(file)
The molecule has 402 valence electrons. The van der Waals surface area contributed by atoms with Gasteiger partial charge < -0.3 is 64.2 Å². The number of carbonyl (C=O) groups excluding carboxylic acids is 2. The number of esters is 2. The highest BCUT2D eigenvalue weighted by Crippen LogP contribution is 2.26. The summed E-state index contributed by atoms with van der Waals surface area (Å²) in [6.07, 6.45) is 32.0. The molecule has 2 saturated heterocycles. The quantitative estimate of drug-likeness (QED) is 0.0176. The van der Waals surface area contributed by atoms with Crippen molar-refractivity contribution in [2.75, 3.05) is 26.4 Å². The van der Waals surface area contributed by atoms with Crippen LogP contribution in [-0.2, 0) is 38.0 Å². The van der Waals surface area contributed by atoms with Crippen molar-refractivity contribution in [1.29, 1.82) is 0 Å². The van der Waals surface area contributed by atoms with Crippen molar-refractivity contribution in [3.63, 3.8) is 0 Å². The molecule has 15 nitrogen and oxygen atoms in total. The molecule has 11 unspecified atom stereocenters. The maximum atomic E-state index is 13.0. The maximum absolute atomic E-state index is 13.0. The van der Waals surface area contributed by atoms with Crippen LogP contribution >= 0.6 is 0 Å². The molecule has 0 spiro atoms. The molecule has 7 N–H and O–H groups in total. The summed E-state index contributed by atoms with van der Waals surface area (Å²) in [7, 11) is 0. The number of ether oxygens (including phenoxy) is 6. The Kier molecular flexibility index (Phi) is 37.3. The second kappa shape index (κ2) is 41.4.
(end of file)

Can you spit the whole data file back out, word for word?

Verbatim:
The molecule has 402 valence electrons. The van der Waals surface area contributed by atoms with Gasteiger partial charge < -0.3 is 64.2 Å². The number of carbonyl (C=O) groups excluding carboxylic acids is 2. The number of esters is 2. The highest BCUT2D eigenvalue weighted by Crippen LogP contribution is 2.26. The summed E-state index contributed by atoms with van der Waals surface area (Å²) in [6.07, 6.45) is 32.0. The molecule has 2 saturated heterocycles. The quantitative estimate of drug-likeness (QED) is 0.0176. The van der Waals surface area contributed by atoms with Crippen molar-refractivity contribution in [2.75, 3.05) is 26.4 Å². The van der Waals surface area contributed by atoms with Crippen LogP contribution in [-0.2, 0) is 38.0 Å². The van der Waals surface area contributed by atoms with Crippen molar-refractivity contribution in [1.29, 1.82) is 0 Å². The van der Waals surface area contributed by atoms with Crippen molar-refractivity contribution in [3.63, 3.8) is 0 Å². The molecule has 15 nitrogen and oxygen atoms in total. The molecule has 11 unspecified atom stereocenters. The maximum atomic E-state index is 13.0. The maximum absolute atomic E-state index is 13.0. The van der Waals surface area contributed by atoms with Crippen LogP contribution >= 0.6 is 0 Å². The molecule has 0 spiro atoms. The molecule has 7 N–H and O–H groups in total. The summed E-state index contributed by atoms with van der Waals surface area (Å²) in [7, 11) is 0. The number of ether oxygens (including phenoxy) is 6. The Kier molecular flexibility index (Phi) is 37.3. The second kappa shape index (κ2) is 41.4.